Why Snooki says cat litter is a part of her beauty routine

When it comes to celebrities there’s no shortage of crazy health and beauty trends, but an old admission from Jersey Shore cast member Nicole “Snooki”…

Nicole “Snooki” Polizzi appears at a signing event for her book “Baby Bumps” at Barnes & Noble on Wednesday, Jan. 15, 2014 in New York. (Photo by Charles Sykes/Invision/AP)

When it comes to celebrities there’s no shortage of crazy health and beauty trends, but an old admission from Jersey Shore cast member Nicole “Snooki” Polizzi deserves some revisiting. The tanned reality star once said her favorite skin exfoliation product was none other than cat litter.

“Some exfoliants have rocks in them, and it makes your skin really smooth,” she said in an interview with Conan O’Brien. “Cat litter is like a substitute for that.”

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According to Snooki, cat litter replicates the texture of commercial exfoliation products at a much cheaper price, but not everyone is sold on the idea. According to Lezandra Berchik, an esthetician at Bliss Spa in Los Angeles, cat litter should stay in the  pet industry where it belongs.

Berchik told Women’s Health the particles in cat litter are far too large and coarse for the face. This can result in micro scratches and inflammation that ultimately makes skin appear worse. What’s more, the silica in cat litter put there to absorb moisture will do the same on skin–but in a much more drastic way than appropriate for skincare.

The cat litter facial

As odd as Snooki’s beauty routine may be, she isn’t the only one out there using what is often called “the cat litter facial.” The Internet is full of videos and blogs advocating the deep pore cleansing ability of a facial mask made out of cat litter, with most users mixing their desired brand of litter with water and letting the mask sit on their skin for approximately 15 minutes.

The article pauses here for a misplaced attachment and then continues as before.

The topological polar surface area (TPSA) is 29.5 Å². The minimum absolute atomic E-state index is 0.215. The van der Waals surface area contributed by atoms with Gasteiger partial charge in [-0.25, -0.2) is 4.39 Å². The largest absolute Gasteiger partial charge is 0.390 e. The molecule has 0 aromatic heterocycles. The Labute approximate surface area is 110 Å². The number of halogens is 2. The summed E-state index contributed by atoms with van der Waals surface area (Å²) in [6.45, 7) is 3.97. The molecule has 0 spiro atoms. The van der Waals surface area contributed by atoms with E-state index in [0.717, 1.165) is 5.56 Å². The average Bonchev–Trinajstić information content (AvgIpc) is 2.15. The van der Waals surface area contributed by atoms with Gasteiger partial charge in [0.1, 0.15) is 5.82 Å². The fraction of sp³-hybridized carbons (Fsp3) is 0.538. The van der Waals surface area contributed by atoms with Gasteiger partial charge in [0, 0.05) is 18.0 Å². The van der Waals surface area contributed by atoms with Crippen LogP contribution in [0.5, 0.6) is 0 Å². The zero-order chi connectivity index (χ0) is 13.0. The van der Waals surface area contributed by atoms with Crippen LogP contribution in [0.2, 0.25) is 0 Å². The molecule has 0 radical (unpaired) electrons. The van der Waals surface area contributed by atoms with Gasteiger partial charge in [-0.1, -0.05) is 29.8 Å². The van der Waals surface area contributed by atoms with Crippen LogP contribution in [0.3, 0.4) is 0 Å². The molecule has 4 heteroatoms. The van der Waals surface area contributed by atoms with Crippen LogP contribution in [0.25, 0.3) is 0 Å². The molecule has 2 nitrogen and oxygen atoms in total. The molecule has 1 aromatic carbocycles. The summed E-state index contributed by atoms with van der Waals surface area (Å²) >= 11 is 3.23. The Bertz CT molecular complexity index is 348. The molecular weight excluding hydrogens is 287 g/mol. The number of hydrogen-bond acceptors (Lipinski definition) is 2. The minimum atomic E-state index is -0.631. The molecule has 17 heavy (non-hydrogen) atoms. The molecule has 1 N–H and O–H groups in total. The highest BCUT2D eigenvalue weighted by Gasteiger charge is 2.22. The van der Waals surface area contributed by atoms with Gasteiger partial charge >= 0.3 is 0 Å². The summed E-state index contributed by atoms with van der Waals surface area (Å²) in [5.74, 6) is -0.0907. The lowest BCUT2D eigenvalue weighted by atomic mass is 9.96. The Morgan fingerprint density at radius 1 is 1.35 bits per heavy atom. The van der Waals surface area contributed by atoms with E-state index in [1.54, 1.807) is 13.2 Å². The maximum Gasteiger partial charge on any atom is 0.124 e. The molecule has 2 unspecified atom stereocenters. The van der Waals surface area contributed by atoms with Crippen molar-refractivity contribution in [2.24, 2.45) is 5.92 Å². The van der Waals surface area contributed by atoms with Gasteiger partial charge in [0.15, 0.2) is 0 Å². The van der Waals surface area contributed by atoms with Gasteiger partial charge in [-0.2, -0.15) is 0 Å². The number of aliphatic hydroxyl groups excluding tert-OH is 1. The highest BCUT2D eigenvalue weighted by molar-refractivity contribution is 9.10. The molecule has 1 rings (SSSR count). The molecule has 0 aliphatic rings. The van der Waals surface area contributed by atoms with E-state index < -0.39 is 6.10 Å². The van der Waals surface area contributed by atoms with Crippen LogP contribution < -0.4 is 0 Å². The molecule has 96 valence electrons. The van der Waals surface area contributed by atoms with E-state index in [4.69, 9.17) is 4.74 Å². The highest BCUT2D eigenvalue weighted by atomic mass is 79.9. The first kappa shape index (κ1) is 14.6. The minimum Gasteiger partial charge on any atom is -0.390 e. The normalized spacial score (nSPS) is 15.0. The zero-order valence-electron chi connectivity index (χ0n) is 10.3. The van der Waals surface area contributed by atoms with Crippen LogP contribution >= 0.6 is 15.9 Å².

Cat litter facials aren't the best idea.

Are you brave enough to try the cat litter facial? Experts say you should skip it. (Shutterstock)

Despite the support of a die-hard group of young women (and some men), experts still don’t advise the cat litter scrub as a viable option for clear skin.

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“I would not put kitty litter on my face,” Rebecca O’Sullivan, an esthetician at Chicago’s Sine Qua Non Salon, told Cosmopolitan. “Some brands of kitty litter contain aluminium silicate, the same ingredient used in glass-making as well as housing insulation. Plus, it’s a known neurotoxin for humans. Facial skin is more sensitive and thinner than the rest of the body,” O’Sullivan said. “You may notice some skin tears, breakouts, and even premature fine lines. Any type of scrub that is not a ’rounded’ shape has a tendency to cause these issues.”

The best alternative to a cat litter facial? Try using a natural clay mask that won’t contain the chemicals cat litter does. If you’re looking for exfoliation and you want to keep it natural, try baking soda which has smaller, rounder particles and won’t be as harsh on your skin.